One interesting aspect of the novel is that the female characters are far more than props for the men, as was so often the case at this time. They are drawn just as strongly, in both positive and negative roles; the characterisation of both genders is complex and rings true. One of the male characters rants furiously at the traditionally helpless attitude of a young woman when faced with vital technology - how to switch on a domestic generator to provide electric power - and the essential need in the changed situation for all of the sighted survivors to lose their ignorance and dependence. Even in this instance, the author has the woman responding with some spirit.
That also made me realise that we are even more vulnerable to a global disaster today than the world was in 1951 - we have become highly dependent on a sophisticated web of infrastructure, communications, trade and just-in-time deliveries, and have even less idea of how everything works and what to do if it stops. To give one detailed example of our vulnerability, much of the tinned and dried food which could be expected to last for months or years has been replaced by chilled or frozen products which will start spoiling only a few hours after the power has failed.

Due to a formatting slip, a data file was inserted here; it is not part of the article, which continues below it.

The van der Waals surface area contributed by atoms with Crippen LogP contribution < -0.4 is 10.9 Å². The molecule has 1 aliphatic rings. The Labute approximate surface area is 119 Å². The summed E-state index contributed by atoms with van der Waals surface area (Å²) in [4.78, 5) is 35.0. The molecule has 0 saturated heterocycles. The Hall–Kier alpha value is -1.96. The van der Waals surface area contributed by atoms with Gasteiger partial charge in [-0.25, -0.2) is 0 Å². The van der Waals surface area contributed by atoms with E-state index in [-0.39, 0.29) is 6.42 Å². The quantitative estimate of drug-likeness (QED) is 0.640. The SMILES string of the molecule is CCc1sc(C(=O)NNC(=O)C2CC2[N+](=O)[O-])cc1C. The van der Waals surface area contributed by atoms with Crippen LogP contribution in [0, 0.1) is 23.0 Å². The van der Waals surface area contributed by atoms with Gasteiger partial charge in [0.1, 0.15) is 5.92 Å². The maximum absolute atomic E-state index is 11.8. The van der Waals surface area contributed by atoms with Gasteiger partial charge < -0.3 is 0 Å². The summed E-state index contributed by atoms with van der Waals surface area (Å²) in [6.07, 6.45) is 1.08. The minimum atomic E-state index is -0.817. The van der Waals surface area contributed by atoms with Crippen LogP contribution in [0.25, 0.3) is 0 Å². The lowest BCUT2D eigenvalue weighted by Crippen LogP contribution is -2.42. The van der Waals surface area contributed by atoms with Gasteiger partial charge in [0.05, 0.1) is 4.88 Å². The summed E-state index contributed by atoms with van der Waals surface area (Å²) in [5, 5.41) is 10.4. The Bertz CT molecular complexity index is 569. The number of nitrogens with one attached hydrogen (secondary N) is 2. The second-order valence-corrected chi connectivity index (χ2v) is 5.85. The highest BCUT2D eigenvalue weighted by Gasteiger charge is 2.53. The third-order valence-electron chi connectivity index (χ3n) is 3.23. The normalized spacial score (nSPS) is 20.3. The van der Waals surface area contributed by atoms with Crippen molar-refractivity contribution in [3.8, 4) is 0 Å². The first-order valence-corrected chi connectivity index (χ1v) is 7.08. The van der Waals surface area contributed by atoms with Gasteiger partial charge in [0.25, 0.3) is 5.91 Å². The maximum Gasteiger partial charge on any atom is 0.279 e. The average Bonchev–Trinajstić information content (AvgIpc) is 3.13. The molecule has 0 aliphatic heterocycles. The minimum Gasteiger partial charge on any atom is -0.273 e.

As ever with novels from an earlier age, there are some unintentional glimpses into aspects of the past. The universality of cigarette smoking is a common one, but what struck me this time was the wonderment of the survivors at the clearness of the air in London, unaffected by coal smoke and fumes. That reminded me that the first Clean Air Act, which enforced the use of smokeless fuel in some urban areas, was not passed until 1956, and followed London's "Great Smog" of the winter of 1952/3, during which the capital (known colloquially at the time as "The Smoke") was occasionally immobilised by zero visibility and some 20,000 people were estimated to have died from the resulting respiratory illnesses.
The reasons for the runaway success of this novel are clear, and they still make it a compelling read today: the writing quality, combined with the way in which the reader is drawn into and fully engaged in the developing disaster, empathising with realistic and sympathetic characters. I know someone who was so horrified by the story as a young woman that she has never wanted to read it since, nor see any of the screen versions. Yet she watches modern disaster films like 2012 and The Day After Tomorrow without any concerns at all, because they’re so unrealistic and superficial by comparison. In conclusion, The Day of the Triffids is an excellent, adult story which fully deserves its place in any list of classic science fiction. It’s just a pity about the triffids…!